Okay, this isn’t technically a “let’s go camping for funsies” story, since it is based on the real-life journey of the Donner party. You know, the story about cannibalism that made you pay attention that day in American history class? But as the families make their way to California, the families begin to worry that the terror they feel is not caused by man, but by something else. Something with a taste for human flesh. And, goodness, them all alone out there, with nothing to protect them but their wagons…
The Ruins by Scott Smith
And this is what I call “forced camping.” The two couples in this book, all American college students, are partying it up in Mexico when the brother of a friend disappears into the Mexican jungle. Against advice, they decide to trek in after him and bring him back. But now they’re up to their eyeballs in sinister surroundings, and lots of sentient slithering things at the site of ancient ruins. This is a horror novel — sorry kids, that means not everyone is coming back.
Strange Piece of Paradise: A Return to the American West To Investigate My Attempted Murder — and Solve the Riddle of Myself by Terri Jentz
And I am 100% serious when I say that if you love camping, or are considering going camping, you should skip the description of this book. Because the first 150 pages is one of the most intense, terrifying true crime stories I have ever read, and it still haunts me almost two decades after I read it. Terri Jentz was on a cross-country biking trip with her Yale roommate in the summer of 1977. One night, after they had set up camp for the night and gone to sleep, a man drove his truck onto them in their tent, then got out and struck them with an axe before driving away. Jentz and her roommate suffered horrifying injuries, but both survived. The crime was never solved, and years later, Jentz returned to the town to try and find out what really happened.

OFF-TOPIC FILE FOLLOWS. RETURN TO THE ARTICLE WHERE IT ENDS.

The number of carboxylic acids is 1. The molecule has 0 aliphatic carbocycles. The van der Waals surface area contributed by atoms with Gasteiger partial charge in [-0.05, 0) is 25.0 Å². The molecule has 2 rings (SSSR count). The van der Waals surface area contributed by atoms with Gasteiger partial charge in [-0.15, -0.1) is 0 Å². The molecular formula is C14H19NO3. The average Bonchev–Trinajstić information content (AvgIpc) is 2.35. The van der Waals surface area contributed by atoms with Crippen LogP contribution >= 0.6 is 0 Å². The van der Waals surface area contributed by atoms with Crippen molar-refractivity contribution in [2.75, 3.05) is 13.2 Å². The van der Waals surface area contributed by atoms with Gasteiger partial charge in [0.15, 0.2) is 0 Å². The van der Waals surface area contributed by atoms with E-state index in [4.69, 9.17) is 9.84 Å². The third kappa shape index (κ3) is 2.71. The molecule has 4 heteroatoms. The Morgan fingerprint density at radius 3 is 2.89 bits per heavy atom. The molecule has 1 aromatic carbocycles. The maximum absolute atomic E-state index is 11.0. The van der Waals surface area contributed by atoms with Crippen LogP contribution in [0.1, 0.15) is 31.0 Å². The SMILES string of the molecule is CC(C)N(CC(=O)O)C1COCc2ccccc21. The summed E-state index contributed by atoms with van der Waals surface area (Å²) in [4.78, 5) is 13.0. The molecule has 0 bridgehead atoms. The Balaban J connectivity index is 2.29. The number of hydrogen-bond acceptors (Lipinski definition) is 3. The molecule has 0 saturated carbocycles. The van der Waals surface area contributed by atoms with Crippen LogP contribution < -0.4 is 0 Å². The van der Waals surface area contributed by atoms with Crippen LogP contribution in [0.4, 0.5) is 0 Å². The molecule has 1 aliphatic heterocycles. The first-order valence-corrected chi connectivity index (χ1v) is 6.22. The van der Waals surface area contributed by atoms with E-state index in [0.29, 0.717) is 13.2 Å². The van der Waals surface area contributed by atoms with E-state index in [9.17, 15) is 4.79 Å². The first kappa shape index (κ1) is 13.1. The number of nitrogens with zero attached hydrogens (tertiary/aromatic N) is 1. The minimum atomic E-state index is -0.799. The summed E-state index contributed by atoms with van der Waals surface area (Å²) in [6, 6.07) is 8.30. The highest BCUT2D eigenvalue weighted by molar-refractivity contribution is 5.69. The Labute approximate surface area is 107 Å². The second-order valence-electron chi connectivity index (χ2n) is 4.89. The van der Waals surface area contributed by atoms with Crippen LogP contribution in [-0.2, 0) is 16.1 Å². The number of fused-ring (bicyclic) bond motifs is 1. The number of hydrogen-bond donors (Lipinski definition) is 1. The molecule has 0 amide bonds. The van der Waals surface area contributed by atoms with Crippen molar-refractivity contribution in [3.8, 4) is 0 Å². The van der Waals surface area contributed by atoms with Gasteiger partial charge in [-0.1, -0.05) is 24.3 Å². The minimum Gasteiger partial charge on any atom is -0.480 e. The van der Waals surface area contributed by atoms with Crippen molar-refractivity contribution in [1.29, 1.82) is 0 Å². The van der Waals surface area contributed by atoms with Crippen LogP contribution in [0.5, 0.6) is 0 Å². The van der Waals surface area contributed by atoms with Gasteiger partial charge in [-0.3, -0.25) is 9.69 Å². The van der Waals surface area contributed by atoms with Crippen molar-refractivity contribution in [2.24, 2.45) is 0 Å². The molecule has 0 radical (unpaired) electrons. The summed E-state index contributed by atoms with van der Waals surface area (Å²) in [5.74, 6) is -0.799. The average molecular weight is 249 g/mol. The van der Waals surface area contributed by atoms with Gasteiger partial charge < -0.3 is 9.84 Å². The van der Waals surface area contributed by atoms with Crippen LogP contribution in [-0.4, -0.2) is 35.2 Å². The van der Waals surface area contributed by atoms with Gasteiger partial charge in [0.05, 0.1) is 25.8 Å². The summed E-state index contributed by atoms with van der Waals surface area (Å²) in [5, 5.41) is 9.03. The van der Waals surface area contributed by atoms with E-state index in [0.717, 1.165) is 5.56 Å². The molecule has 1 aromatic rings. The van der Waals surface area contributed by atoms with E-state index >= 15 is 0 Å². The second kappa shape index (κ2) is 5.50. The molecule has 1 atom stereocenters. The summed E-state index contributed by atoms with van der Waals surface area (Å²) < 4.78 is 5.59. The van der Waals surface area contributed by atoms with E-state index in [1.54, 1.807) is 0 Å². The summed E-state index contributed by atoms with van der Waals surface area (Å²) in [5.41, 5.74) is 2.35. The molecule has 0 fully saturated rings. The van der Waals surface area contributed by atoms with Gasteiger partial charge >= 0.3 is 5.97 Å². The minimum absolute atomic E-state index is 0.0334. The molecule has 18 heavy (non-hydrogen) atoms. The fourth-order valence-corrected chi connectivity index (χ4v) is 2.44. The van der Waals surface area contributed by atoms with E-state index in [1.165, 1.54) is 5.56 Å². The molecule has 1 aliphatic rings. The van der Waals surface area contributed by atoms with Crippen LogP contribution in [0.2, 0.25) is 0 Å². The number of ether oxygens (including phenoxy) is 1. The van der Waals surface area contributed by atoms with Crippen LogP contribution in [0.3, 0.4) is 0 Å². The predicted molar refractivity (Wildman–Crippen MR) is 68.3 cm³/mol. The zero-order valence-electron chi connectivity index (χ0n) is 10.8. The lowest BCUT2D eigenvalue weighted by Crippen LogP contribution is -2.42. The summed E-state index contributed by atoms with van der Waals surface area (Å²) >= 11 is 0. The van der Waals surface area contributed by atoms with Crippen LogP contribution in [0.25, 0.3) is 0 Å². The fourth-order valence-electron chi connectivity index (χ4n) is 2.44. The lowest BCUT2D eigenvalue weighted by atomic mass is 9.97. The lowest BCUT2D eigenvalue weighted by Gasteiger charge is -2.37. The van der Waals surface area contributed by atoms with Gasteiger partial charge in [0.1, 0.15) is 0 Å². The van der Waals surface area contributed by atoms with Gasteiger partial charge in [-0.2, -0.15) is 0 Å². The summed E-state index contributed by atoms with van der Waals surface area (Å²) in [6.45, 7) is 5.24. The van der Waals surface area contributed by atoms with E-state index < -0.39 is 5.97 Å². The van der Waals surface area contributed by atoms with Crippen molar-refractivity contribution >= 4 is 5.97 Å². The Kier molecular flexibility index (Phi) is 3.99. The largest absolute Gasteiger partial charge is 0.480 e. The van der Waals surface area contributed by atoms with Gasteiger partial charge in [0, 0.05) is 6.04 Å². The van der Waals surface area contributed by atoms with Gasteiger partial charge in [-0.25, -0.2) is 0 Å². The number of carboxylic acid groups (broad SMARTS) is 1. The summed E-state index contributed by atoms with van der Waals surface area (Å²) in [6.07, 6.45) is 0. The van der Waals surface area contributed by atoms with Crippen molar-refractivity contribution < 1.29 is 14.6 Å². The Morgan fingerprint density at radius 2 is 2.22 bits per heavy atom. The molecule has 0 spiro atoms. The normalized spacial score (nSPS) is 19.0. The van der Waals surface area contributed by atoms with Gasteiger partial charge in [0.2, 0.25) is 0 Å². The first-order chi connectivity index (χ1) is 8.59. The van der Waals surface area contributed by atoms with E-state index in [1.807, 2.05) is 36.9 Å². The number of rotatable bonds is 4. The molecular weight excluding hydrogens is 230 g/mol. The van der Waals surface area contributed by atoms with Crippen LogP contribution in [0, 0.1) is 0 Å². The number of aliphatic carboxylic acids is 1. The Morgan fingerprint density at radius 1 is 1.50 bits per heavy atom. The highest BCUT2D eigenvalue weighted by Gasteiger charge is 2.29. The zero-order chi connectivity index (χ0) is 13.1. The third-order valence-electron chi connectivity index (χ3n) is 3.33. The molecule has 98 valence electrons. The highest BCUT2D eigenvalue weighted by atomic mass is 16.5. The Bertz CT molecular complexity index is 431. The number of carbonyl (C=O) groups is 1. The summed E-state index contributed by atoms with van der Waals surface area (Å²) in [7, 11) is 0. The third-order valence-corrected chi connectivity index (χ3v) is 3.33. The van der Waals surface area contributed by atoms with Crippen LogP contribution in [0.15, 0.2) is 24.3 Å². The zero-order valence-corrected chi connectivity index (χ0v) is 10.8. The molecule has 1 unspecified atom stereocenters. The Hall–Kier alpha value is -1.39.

The Laws of the Skies by Grégoire Courtois, Rhonda Mullins (Translator)
And if uninhibited nonsensical violence is your cup of tea, then do I have a book for you. Scary camping story! Murderous children! Terrifying bodies of water! More gore than you can shake a pointy stick at! The whole premise of the book is that a group of young children and three chaperones go camping in the woods — but one of the children has been waiting for an opportunity just like this to practice his homicidal skills. And he’s not going to let this trip go to waste.
The River at Night by Erica Ferencik
Winifred Allen and her three friends set off on what is supposed to be a rejuvenating girls’ trip, hiking and rafting the white waters of Maine. (Side note: A lot of scary books are set in Maine.) But after a rafting accident leaves them stranded, the women must now make their way through the secluded Maine wilderness to find help. They think they are saved when they come upon a camp site, but *cue Deliverance banjo music.* Winifred and her friends are about to learn that they will have to rescue themselves.
Camp Murderface by Saundra Mitchell and Josh Berk
And, last but not least, this is a fun scary camping book for all ages, but it is also a great starting point for younger readers. It’s 1983 in Ohio and Corryn Quinn and Tez Jones are excited to spend the summer at the newly reopened and Camp Sweetwater. They don’t realize that a camp being shut down for decades for mysterious circumstances is Red Flags 101. And that all the laughter, and toasted marshmallows, and camp camaraderie won’t be enough to scare away the supernatural. Will Corryn and Tez survive the summer? I will fully admit I bought the book just because of the title. I mean, Camp Murderface. How great is that??!)